Create an Environment Where People Can Execute on the Things They Do

Can you give a quick overview of what you do professionally and why you do it? 

Erik: I’m Erik Huberman, Founder and CEO of Hawke Media. We’re an outsourced CMO and marketing team, so basically what we do is work with brands to identify their goals and marketing strategy. Then, we are able to spin up experts on an a la carte, month-to-month basis to build out their marketing—whether that’s Facebook marketing, email marketing, website design, or overall marketing strategy. 

What do you find most meaningful about your work?

Erik: I found that it’s really frustrating to find help in marketing. It’s really hard to find and afford talented marketers to hire in-house, and then you end up operating in a vacuum. If you’re trying to hire agencies,  99 percent of them have no history or background in being successful at actually growing businesses, and the few that are decent tend to be really expensive, want long contracts, have high minimums, or want something else that makes them hard to work with.

The end result in the marketing ecosystem is that if you’re not a Fortune 1000 or a very sexy funded startup, you don’t get access to great marketing. The ecosystem felt broken, so we built Hawke Media on the concept and purpose that every founder and every company deserves top tier marketing. We’re going to bring it to them.  

How important do you believe company culture is to an organization’s success?  

Erik: Company culture is critical because the people that operate the company make the company. To me, culture is not just the happiness quotient and the feeling you get when you work there, but it’s also what people prioritize, where their heads are at, what they focus on, and how they operate that fall into culture and really dictate the success of a company.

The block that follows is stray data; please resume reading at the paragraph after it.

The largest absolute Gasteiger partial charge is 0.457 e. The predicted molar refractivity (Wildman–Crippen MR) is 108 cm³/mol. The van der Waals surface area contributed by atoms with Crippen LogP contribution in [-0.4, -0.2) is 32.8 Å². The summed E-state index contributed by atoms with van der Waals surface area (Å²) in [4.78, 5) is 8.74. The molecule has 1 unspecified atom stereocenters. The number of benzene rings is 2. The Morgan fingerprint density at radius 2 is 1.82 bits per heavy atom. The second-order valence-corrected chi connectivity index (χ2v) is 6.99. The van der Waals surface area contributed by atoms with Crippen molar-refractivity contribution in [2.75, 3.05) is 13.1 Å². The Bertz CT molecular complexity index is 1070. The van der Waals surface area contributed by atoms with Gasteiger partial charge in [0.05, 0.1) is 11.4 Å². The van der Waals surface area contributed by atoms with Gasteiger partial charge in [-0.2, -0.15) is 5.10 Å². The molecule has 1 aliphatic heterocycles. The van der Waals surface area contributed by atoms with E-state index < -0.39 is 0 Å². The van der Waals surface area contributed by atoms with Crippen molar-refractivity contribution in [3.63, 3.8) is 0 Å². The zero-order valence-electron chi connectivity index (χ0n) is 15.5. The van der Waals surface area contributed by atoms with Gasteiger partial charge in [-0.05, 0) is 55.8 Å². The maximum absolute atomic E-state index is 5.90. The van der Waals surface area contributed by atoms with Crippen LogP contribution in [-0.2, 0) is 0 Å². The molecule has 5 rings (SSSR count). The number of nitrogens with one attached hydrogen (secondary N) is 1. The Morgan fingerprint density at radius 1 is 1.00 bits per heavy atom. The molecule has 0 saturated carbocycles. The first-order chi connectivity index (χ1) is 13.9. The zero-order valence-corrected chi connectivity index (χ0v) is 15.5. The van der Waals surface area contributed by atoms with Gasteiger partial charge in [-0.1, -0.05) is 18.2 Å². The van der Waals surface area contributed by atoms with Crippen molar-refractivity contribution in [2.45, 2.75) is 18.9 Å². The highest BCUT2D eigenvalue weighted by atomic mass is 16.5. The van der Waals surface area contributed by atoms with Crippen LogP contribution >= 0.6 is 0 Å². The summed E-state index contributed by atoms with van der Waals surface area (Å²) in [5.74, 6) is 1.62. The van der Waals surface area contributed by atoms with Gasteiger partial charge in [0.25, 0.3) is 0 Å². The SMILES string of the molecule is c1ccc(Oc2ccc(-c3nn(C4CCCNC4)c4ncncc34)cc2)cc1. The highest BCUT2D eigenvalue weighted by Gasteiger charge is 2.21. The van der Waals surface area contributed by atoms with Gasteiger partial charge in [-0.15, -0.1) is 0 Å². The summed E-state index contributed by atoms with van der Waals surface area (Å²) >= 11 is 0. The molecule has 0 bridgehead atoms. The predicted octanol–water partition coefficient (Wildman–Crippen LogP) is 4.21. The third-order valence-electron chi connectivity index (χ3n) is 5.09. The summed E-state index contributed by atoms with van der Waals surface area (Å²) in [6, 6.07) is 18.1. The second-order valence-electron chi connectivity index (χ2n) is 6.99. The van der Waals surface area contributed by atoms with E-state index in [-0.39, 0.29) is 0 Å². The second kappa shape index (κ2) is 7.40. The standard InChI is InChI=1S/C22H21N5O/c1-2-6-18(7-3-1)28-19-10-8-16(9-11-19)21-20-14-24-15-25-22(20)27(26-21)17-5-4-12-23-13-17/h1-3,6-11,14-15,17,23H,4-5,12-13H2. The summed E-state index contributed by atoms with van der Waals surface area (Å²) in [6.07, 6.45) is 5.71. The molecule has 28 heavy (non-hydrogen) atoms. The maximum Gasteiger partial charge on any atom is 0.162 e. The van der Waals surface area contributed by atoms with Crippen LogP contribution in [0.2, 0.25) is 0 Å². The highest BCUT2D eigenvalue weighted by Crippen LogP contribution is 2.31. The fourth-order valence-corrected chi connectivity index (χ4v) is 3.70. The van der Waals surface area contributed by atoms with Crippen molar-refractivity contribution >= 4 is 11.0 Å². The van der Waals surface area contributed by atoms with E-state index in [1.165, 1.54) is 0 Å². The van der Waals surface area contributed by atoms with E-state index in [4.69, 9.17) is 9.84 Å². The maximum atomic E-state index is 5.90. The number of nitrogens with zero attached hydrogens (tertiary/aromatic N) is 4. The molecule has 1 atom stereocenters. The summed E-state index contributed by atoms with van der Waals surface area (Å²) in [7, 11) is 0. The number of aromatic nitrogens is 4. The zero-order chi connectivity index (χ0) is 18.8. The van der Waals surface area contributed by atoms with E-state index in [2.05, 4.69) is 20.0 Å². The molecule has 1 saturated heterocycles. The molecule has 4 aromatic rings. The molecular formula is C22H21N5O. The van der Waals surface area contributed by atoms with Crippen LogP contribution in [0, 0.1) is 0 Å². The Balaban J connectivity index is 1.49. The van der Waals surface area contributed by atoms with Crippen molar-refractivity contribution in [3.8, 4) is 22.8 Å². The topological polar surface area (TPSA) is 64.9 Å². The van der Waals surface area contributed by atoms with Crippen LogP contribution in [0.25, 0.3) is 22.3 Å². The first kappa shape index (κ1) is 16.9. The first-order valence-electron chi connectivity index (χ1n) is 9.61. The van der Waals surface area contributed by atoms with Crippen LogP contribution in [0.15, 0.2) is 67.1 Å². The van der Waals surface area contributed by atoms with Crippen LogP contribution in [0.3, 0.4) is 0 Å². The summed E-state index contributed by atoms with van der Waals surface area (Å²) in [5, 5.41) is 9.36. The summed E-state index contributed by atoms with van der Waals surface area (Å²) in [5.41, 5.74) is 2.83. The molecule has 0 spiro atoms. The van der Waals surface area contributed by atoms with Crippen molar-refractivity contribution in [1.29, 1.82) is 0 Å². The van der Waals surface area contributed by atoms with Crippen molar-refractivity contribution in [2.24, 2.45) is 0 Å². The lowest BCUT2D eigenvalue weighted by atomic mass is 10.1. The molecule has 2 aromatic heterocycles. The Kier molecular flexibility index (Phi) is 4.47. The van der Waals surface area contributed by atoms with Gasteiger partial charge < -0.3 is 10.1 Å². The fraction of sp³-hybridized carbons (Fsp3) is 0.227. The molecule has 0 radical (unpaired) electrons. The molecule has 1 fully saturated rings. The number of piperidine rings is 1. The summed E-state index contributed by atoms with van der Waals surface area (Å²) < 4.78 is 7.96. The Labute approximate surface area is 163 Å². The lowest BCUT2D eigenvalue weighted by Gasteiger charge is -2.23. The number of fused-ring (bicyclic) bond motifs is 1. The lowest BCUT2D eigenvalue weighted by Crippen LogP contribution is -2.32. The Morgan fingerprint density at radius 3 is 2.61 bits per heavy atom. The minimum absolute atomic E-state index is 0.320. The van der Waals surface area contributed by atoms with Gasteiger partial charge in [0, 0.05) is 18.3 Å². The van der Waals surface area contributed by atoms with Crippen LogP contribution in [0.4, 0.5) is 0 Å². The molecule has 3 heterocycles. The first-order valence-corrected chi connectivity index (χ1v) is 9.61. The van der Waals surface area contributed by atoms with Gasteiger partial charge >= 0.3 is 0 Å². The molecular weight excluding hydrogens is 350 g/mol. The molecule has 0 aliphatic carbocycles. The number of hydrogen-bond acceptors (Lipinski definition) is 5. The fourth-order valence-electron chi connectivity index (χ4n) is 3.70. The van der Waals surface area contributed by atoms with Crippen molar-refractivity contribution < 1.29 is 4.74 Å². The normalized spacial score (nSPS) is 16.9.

Without naming the companies, can you give examples of good cultures you have worked in and bad cultures you have worked in and how they have led to positive and negative results respectively?

Erik: In a company with a solid culture, the people and the way they work is completely aligned with the purpose and goals of the company, so you see no friction in what you’re trying to accomplish because everyone’s in line and about it. As long as the company’s purpose is relevant, you will be successful. 

On the other side, in a toxic company culture there’s usually a ton of conflict that stops people from accomplishing company goals. The happiness quotient all the way through profitability will hurt if the behaviors, actions, and personalities don’t match up with the purpose of the company and align with what you’re trying to accomplish. 

If you look at the teams of highly successful and profitable new companies, their team members fit what they’re trying to accomplish from a priority and a moral standpoint, and they’re not just in it for the money. The team members truly bought into what their company is trying to do, and they’re only interested in making that goal a reality. Companies fall apart when team members aren’t aligned with the mission or treated well. 

What is the company that you have worked for or with that you believe has the best culture and why? What can other companies do to emulate their success? 

Erik: I really do love the culture at my own company. When we started, I looked at Google and Facebook’s company culture and was like, “Oh, so you need catering and a ping-pong table.” That’s literally what I thought company culture was. Tony, my business partner, explained that it’s the entire personality and spirit of the company, and it’s the most important thing we’re going to do here. While I focused on the building, expansion, and growth, he focused on the people. He was basically our main people person, and that’s why we’re successful. 

We’ve built an amazing company culture, and the people here are very much bought into our mission. We’ve found people who were very clear on our core values from the beginning. People that don’t align with your purpose leave or don’t join because they’re not about it. If they don’t think you’re going in the right direction, they’re either going to be miserable and we’ll fire them, or they’ll leave on their own. The better we’ve communicated our purpose and the more we’ve managed to those core values—meaning how we reward and praise, down to how we fire and scold—the more we’ve basically filtered down a group of people who are all together and all aligned for one specific purpose.